Phantom Limb Pain

Author: Dr. Karthik. K

The term “Phantom Limb” was first coined by Silas Weir Mitchell, a civil war surgeon, in Nineteenth Century.[1] It refers to a condition where a person feels sensation in the limb which has been amputated and does not exist. It may or may not be associated with pain, sometimes in combination with tingling or paraesthesia. When the patient complains of pain, it is termed as “Phantom Limb Pain”. It is often confused with “Stump Pain” where the pain is localized only to the stump of the amputated limb. Even though Mitchell was the first person to use the term Phantom limb in 1872, the description of post-amputation sensation was given way back in the 16th century by a French military surgeon, Ambroise Pare,[2] who gave several theories to explain this concept. But to date, still, the reason for this post-amputation sensation/pain remains unclear.

The widely accepted concept is that the cut end of the nerves develops neuromas following amputation which exhibits increased and abnormal activity on mechanical or chemical stimulation resulting in severe pain.[3] This peripheral mechanism theory became controversial, as injecting a local anesthetic agent to these neuromas or surgically removing these neuromas failed to abolish pain or sensation in the phantom limb. This lead to the development of some centralized mechanism theories. Neuroplasticity and Sensitization of spinal pain transmission neurons are believed to manifest as the expansion of peripheral respective amputated fields and mechanical hyperalgesia.[4] Cerebral reorganization[5] with changes at the subcortical level are noted in patients with phantom limb syndrome and are believed to play an important role. Further, the Sympathetic nervous system[6] also contributes to phantom limb pain. Few other theories too exist but none is found to be conclusive. Phantom limb Pain may be due to the contribution from several mechanisms and changes at several levels including peripheral, central, and psychological.

Although nearly 80-100% of patients feel the presence of a limb after amputation, 60-80% of these patients end up with pain in this absent limb in the early postoperative period, and up to 70% of them suffer pain up to 25 years after amputation.[7] These are the patients who are in need of medical attention. Over years after amputation, Phantom limb sensation fades or decreases in most patients. But around 30% of patients end up with Telescoping. Telescoping[8] refers to the condition which before the entire phantom arm fades, patients have the sensation of forearm shortening gradually ending up with only sensation of hand originating from the stump and later the only thumb. This is because the hand is represented in a comparatively larger area in the somatosensory cortex.[9]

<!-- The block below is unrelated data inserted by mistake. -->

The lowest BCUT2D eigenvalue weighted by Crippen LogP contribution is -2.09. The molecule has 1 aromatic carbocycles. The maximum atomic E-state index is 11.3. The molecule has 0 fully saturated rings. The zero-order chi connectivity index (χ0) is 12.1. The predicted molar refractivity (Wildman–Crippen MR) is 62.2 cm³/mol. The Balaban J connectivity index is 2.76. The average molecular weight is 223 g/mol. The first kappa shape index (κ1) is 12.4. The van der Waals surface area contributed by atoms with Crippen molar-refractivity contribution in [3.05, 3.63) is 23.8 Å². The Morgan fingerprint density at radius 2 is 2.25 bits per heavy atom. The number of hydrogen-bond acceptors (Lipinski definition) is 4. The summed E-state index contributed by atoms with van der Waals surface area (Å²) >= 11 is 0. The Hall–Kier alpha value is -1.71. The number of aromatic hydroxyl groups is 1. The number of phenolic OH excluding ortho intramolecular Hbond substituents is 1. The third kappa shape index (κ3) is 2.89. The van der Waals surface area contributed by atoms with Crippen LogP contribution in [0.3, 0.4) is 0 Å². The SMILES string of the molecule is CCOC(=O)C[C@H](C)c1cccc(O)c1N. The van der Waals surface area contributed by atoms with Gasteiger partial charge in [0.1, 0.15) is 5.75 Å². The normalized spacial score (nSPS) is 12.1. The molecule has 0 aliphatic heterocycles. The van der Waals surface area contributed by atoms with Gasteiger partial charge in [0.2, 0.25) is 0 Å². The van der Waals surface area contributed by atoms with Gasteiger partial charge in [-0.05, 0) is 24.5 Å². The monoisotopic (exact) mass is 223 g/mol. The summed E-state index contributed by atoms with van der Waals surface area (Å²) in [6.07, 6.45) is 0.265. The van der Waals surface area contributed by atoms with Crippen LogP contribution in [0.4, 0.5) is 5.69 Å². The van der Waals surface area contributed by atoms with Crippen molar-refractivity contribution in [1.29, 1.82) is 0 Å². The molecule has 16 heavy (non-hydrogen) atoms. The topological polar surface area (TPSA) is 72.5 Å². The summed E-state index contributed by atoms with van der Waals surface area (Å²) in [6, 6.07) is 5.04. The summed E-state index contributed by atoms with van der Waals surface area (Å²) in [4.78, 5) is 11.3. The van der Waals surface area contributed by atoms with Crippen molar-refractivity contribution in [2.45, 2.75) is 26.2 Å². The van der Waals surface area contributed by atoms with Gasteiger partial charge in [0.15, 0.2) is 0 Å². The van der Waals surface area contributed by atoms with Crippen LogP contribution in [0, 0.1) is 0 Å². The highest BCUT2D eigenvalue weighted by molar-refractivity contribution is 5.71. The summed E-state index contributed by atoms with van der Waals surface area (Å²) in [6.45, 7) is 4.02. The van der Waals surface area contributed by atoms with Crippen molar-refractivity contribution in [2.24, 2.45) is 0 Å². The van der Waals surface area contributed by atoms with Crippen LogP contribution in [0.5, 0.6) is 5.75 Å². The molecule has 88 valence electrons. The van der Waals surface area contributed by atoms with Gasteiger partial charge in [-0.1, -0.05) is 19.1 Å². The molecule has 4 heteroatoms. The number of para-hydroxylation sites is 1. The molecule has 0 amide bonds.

The most important risk factor associated with phantom limb pain is the presence of pre-amputation pain.[10] The duration of pre-amputation pain influences the duration of phantom limb pain. Phantom limb pain is seen more commonly with traumatic amputation rather than with surgical amputation.[9] Amputation earlier in childhood is associated with a lesser incidence of Phantom limb pain and increases with an increase in age.[7] Other risk facts include amputation of the upper limb, genetic predisposition, residual pain in the remaining limb, and female sex.

          A wide range of pharmacological, non-pharmacological, and surgical treatments are proposed and followed for Phantom limb pain. But none have been proven to be effective and satisfactory. Tricyclic Antidepressants and Sodium Channel blockers which are commonly used in the treatment of other neurogenic pain are often used in the treatment of Phantom limb pain.[11] Other pharmacological agents used includes NMDA antagonist, GABA agonists, Calcitonin, Beta-blockers, and opioids. Preemptive analgesics and the use of regional anesthesia in the perioperative are believed to help in the prevention of Phantom limb pain to some extent. Several surgical procedures including neurectomy, revision amputation, rhizotomy, sympathectomy have been done in an attempt to treat phantom limb pain. But none of them have been proven to be beneficial. Spinal cord stimulation is found to effective in a case report conducted in a group of patients who failed to respond to medical management.[12] Case reports of deep brain stimulation of thalamic nuclei and periventricular grey matter resulting in improvement of phantom limb pain have also been published.

          Non-pharmacological and psychological treatment plays a major part in treating phantom limb pain compared to medical and surgical management. They include Transcutaneous electrical nerve stimulation (TENS), Physiotherapy, Electroconvulsive therapy, acupuncture, biofeedback, prosthesis training, sensory discrimination therapy. Among all, Mirror therapy is found to be very effective. It is based on the principle of superimposing the intact limb as a mirrored image over the missing limb. The movement of the intact limb in the mirror creates a visual illusion of painless movement in the absent limb tricking the brain to perceive the absent limb as present and breaking the sensory pain pathway.

          To conclude the pathophysiology and treatment modalities of phantom limb sensation and pain still remain unclear and ineffective. Further, there is a lack of preventive measures. So, all the patients who need to undergo amputation should be well informed about this phenomenon and prepare the patient to handle this mentally.


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